Where This Does Not Apply
Here are situations where this loophole does not apply:
Your mortgage is no longer insured because you have refinanced or changed the structure of the mortgage
You had more than 20% down when you initially purchased
You want a variable rate mortgage or fixed rate shorter than 5-years - these still need to qualify at the higher Benchmark Rate.
Lenders who do not honor this policy - this is where a broker can help!
Call Me and Call Early
More and more lenders are counting on you not to shop your mortgage rate at renewal. Keep more money in your pocket! Call me to confirm what your options are at renewal. And call early you can hold a rate up to 4 months ahead of your maturity/renewal date!
If your renewal is further out and you want to be reminded, just send me a note and Ill set you up with a renewal reminder so you hold a rate early. In an increasing rate environment, being early to hold a rate at renewal can translate into significant savings!
When Should You Start Your Pre-Approval? The Earlier The Better!
If buying a home is a consideration in the next year, it is time to sit down and talk financing. I often sit down with buyers 6-12 months ahead of their planned purchase. If you are selling and buying, it is even more complex and you definitely want to understand your financing options prior to listing your current property. By doing a pre-approval early you get the following benefits:
Find Out If You Qualify
With mortgage rule changes over the past few years, it has become more and more difficult to qualify for a mortgage. It is very important to get a sense of where you stand early in the process and make sure you are prepared. If you do qualify, for what property type and amount? If you do not qualify, what can you do to get yourself to where you want to be? Often there are things that can be done to better position yourself for a purchase. For example, you may need to get access to your equity for down payment or perhaps paying off a credit card or reducing a mortgage payment on another property you own could allow you to qualify.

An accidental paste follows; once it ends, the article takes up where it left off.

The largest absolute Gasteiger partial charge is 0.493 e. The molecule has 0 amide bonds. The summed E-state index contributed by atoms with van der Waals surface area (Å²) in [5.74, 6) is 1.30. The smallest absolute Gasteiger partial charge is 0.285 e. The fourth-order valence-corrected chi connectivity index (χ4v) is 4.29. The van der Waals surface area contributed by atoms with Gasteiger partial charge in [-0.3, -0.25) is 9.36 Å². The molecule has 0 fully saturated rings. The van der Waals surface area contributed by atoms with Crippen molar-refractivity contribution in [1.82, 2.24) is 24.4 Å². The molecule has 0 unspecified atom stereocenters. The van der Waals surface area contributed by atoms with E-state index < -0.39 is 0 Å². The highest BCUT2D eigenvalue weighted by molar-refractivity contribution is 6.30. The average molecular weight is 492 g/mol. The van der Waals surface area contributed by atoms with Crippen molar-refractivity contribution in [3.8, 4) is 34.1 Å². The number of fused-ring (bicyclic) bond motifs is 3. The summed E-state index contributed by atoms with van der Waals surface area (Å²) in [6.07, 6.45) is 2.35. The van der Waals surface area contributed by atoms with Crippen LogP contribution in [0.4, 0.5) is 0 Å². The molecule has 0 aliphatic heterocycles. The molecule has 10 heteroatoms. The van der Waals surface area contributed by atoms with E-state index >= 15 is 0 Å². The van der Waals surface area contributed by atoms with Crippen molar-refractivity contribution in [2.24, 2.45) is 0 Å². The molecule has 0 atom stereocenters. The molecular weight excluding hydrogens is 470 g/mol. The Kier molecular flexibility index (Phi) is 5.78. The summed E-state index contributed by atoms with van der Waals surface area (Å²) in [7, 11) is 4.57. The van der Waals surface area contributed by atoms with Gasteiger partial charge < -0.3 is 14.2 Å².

Learn Mortgage Options Before A Time Crunch
Once you write an offer on a home, you are under a condition deadline to get your financing complete. This can be an intense time and so difficult to make thought-out decisions. Understanding various types of mortgages (ex. fixed vs. variable) and different mortgage features before writing an offer can allow you the time to think through what is the best fit for you. You can avoid a quick decision under time pressures that you may regret later.
Fix Credit Issues
By starting early, you have time to repair credit or even fix errors on your credit report. These can take time to clear up or improve, so it is far better to deal with them before you write an offer and are in a time crunch.
Dont Miss Unexpected Opportunities
If the perfect property or an excellent deal comes up earlier than you expected to purchase, you want to be able to take advantage of the opportunity.
Gather Documents Ahead
Tighter mortgage financing has meant more documents are required by lenders to confirm your mortgage approval. By gathering that paperwork during the pre-approval stage, it makes financing faster when you actually write an offer and have a deadline to meet.
Know How Much Money You Need
Meeting early can give you the time you need to save for not only the required down payment, but also for the additional costs associated with buying a home.
A home is likely the largest purchase you will ever make. By starting your financing early and educating yourself, you will feel more in control of the process and make better, informed decisions along the way. Contact me early for your pre-approval meeting!